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Lesbians and gay men

Great gains in 1980s East Germany

Lesbian, gay, bi and trans pride series part 22

By Leslie Feinberg

"Finally, in the late 1980s, public discussion backed by the Communist Party and the state was revived," wrote researcher John Parsons in his extensive article about gains for lesbians and gay men in the German Democratic Republic. "It included lesbians and gay men speaking out as self-conscious voices for their community." (OUT/LOOK, Summer 1989)

Scientists and health professionals convened a conference in June 1985 on "The Psycho-Social Aspects of Homosexuality."

Parsons stressed, "An important feature of this conference was that it was organized with the open participation of lesbians and gay men, both as contributors and discussants."

He continued, "Two major demands were voiced at the conference: first, that the discussion should be taken outside of these exclusively professional circles and made a public one; second, that the state should sanction institutions through which lesbians and gay men could discuss and organize among themselves."

A year earlier, this same demand for independent groups had been voiced by a Humboldt University interdisciplinary research group that had been organized at the request of the Berlin city administration. This was the first official gay and lesbian studies committee at a German university, according to researcher Raelynn J. Hillhouse.

The Communist Party's 11th Congress in 1986 debated the recommendations of the research group. Parsons said that a member of the Humboldt University group relayed that there was "a good deal of success in moving the national Party apparatus to support the work of these groups." Parsons talked to other acquaintances who added that there was continued backwardness from some Party officials.

But what is indisputable is that in 1985, an historically unprecedented, state-sponsored campaign set out to eradicate all forms of discrimination based on sexual and emotional preference and to raise social consciousness about same-sex love.

The momentum of gains for sexual liberation in the German Democratic Republic that resulted was dramatic. The facts speak for themselves.

Gov't-backed media campaign

A government-supported public discussion broadened and deepened in the period between the 1985 conference and a second held in the city of Karl-Marx-Stadt in 1988.

Hillhouse concluded in her 1990 article that "The new openness concerning homosexuality was evident not only in literature and scientific publications, but also in print and broadcast media. In 1984 the popular monthly health magazine, Deine Gesundheit (Your Health), began printing a series of readers' letters on homosexuality; soon after, several other major publications published substantial articles on sexual orientation."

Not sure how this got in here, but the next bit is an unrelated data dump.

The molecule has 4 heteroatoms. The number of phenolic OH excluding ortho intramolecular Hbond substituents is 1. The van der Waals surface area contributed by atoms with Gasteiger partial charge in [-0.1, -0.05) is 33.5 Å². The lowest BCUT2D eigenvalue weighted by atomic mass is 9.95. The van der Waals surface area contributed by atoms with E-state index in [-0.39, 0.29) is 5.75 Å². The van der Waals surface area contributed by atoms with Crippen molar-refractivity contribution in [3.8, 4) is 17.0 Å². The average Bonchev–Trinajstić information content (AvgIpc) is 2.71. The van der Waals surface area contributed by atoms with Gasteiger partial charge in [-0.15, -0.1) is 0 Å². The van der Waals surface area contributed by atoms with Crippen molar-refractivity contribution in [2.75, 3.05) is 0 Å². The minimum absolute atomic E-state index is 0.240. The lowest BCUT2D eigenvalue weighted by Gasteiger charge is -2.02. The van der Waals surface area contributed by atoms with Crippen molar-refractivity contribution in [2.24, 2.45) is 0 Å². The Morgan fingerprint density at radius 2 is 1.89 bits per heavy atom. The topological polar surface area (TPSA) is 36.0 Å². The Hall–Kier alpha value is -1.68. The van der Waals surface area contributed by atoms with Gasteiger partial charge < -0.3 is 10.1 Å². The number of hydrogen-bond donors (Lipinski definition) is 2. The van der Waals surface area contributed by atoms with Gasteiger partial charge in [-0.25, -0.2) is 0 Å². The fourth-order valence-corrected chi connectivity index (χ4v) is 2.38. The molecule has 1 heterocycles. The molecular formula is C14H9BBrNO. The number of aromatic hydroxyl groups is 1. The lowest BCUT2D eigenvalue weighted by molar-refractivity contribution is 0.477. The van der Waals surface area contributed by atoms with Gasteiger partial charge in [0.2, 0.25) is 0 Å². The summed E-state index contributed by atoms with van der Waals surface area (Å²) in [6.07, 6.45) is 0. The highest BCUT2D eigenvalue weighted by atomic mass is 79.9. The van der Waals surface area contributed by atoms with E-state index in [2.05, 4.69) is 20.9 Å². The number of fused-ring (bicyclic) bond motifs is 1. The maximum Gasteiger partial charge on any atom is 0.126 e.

More than 200 articles on homosexuality were printed in the GDR during the 1980s, she continued, mostly about gay males. (Slavic Review, Winter 1990)

Articles about same-sex love appeared in the press and were incorporated into some state radio and television station programming. Much of this information was aimed at youth--an audience with many questions about sexuality.

When public media focused on AIDS education, same-sex relations were not portrayed as a central feature. And it is important to recall that everyone in the GDR enjoyed free medical care.

The television health program "Visite" broadcast a report in September 1987 "that described homosexuality as an entirely natural variation of human sexuality." (Hillhouse)

The following year, the state film company DEFA, working with gay and lesbian activists, produced East Germany's first documentary about "the satisfactions and problems" facing same-sex couples, called "Die andere Liebe" (The Other Love).

In 1989 DEFA also released "Coming Out," a feature film about a gay teacher.

The same year, literature with gay themes was published, including a book about the life histories of several gay men in the GDR, compiled and written by a gay man.

Mass education campaign

"Important social institutions also began to implement reforms with great speed," Parsons continued.

"For example, the Commission on Marriage and the Family, which is responsible for running a system of counseling centers, passed a resolution asserting that the national network of sexuality and family counseling centers should aid in dismantling prejudices regarding homosexuality and foster the integration of gay men and lesbians into society."

Same-sex love was significantly included in a new sex education curriculum for the public school system.

A chapter on lesbian and gay identity in the 1984 edition of the standard sex-education textbook presented homosexuality as a natural variation of sexual identity. Lesbianism was part and parcel of this chapter. The book included among its sexually frank and romantic photos two men together and two women lying naked in each other's arms.

And most significantly, the book acknowledged that the main problems faced by homosexuals result from persecution and isolation, which themselves stem from social discrimination and homophobia.

Next: More gains.

Reprinted from the Dec. 9, 2004, issue of Workers World newspaper

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